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David Moore

William Street, Sydney, 1966


a short essay by Gael Newton

see also David Moore Photography on Facebook


In 1951 David Moore sailed to the UK with aspirations to become a photojournalist. Working out of Max Dupain’s studio in the late 40s, Moore had already forged a distinct style of his own that had with a certain linear elegance and sensitivity.

He had made the kind of British social documentary images of Sydney slums, the working harbour’s complex of forms and people but also experimental work with light  patterns of traffic that would later fit the label of the subjective movement in European photography that wanted more ambiguity than the decisive moment style of single image of Life magazine.


David Moore, Rush Hour, Martin Place, Sydney, 1949
David Moore, Sydney - William Street looking west 1961

Moore also made moody studies of Martin Place looking like something out of Wall street seen by Margaret Bourke White, Strand or Steiglitz type New York photographers.

On his return home in 1958 after seven years abroad achieving a substantial career in photojournalism, Moore made black and white and colour images of Oxford street; leading up to King’s Cross.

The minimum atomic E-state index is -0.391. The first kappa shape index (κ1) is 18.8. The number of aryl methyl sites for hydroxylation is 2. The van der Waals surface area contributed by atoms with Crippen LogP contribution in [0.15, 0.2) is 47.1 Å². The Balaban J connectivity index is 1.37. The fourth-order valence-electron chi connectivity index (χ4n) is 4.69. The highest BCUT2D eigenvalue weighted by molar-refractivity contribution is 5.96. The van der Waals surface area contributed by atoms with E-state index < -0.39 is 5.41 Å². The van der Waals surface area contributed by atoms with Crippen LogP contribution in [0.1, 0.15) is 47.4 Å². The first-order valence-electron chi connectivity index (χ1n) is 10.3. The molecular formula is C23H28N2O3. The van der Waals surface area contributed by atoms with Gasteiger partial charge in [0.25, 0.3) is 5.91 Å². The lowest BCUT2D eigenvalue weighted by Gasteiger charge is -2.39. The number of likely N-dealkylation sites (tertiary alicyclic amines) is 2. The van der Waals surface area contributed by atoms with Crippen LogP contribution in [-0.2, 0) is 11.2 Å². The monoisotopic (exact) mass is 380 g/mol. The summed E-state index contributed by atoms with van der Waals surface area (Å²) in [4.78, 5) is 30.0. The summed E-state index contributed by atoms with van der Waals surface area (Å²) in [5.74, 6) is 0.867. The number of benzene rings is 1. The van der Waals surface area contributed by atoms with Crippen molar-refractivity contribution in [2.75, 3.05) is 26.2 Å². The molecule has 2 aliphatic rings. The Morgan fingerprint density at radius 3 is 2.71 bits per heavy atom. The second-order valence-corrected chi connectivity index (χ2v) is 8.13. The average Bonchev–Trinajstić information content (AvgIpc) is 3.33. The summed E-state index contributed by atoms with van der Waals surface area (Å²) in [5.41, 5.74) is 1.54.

That uphill climb to the city’s colourful low life strip with its forest of neon lights was the closest thing to New York’s broadway and lost of photographers including Jeff Carter  had a go to capture that mood.

Max Dupain had lived there in the late 30s and photographed it as a dark moody gloom. The new look Moore gave this 60s colour picture begs for that jazzy Peter Stuyvesant ad  (sorry showing my age there). It was a newly confident Australia. It pays a small homage to the great pioneer of poetic colour photography Ernst Haas.

Ernst Haas, “Route 66, Albuquerque, New Mexico,” 1969


Moore’s pic is so him. The rivers of cars give the soft spread of time as he called it that defined his work and the inner luminosity the less tangible animation.

It is a dusk moment one that Moore loved to capture for its subtlety. On one of his jobs for Columbus line he got up early made his way in the dark probably with some danger, so he could capture the ship plunging forward into the dawn.

In the early 1970s Wesley Stacey and  Rennie Ellis by passed the love affair with traffic and the big city glamour for the seedier side  and permissive vision offered to the  counter culture youth by Kings Cross after some 300,000 American soldiers had passed their R&R there.



David Moore Photography

NGA Exhibition - The Spread of Time: The photography of David Moore

Rennie Ellis - Kings Cross Photographic Archive

About Gael Newton

more Essays and Articles



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